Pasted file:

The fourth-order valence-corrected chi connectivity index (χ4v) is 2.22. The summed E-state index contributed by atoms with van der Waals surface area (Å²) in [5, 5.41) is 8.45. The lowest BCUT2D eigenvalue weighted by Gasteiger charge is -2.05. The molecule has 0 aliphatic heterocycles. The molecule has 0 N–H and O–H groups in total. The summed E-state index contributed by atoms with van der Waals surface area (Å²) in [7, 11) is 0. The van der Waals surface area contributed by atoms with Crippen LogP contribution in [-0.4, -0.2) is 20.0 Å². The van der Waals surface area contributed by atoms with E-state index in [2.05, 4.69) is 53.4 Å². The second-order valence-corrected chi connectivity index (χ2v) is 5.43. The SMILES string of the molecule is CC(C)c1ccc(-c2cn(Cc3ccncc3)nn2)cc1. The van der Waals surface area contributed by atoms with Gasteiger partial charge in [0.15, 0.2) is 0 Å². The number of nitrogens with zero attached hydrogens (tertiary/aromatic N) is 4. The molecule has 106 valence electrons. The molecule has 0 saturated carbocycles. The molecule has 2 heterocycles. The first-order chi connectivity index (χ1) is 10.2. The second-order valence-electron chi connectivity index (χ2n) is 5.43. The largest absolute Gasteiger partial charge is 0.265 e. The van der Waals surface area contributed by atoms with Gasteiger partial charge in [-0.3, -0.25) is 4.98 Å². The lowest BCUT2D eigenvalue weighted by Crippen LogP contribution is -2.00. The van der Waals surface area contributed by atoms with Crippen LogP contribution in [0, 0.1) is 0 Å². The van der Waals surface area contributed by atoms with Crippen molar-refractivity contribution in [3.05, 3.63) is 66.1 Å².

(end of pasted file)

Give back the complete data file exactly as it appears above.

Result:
The fourth-order valence-corrected chi connectivity index (χ4v) is 2.22. The summed E-state index contributed by atoms with van der Waals surface area (Å²) in [5, 5.41) is 8.45. The lowest BCUT2D eigenvalue weighted by Gasteiger charge is -2.05. The molecule has 0 aliphatic heterocycles. The molecule has 0 N–H and O–H groups in total. The summed E-state index contributed by atoms with van der Waals surface area (Å²) in [7, 11) is 0. The van der Waals surface area contributed by atoms with Crippen LogP contribution in [-0.4, -0.2) is 20.0 Å². The van der Waals surface area contributed by atoms with E-state index in [2.05, 4.69) is 53.4 Å². The second-order valence-corrected chi connectivity index (χ2v) is 5.43. The SMILES string of the molecule is CC(C)c1ccc(-c2cn(Cc3ccncc3)nn2)cc1. The van der Waals surface area contributed by atoms with Gasteiger partial charge in [0.15, 0.2) is 0 Å². The number of nitrogens with zero attached hydrogens (tertiary/aromatic N) is 4. The molecule has 106 valence electrons. The molecule has 0 saturated carbocycles. The molecule has 2 heterocycles. The first-order chi connectivity index (χ1) is 10.2. The second-order valence-electron chi connectivity index (χ2n) is 5.43. The largest absolute Gasteiger partial charge is 0.265 e. The van der Waals surface area contributed by atoms with Gasteiger partial charge in [-0.3, -0.25) is 4.98 Å². The lowest BCUT2D eigenvalue weighted by Crippen LogP contribution is -2.00. The van der Waals surface area contributed by atoms with Crippen LogP contribution in [0, 0.1) is 0 Å². The van der Waals surface area contributed by atoms with Crippen molar-refractivity contribution in [3.05, 3.63) is 66.1 Å².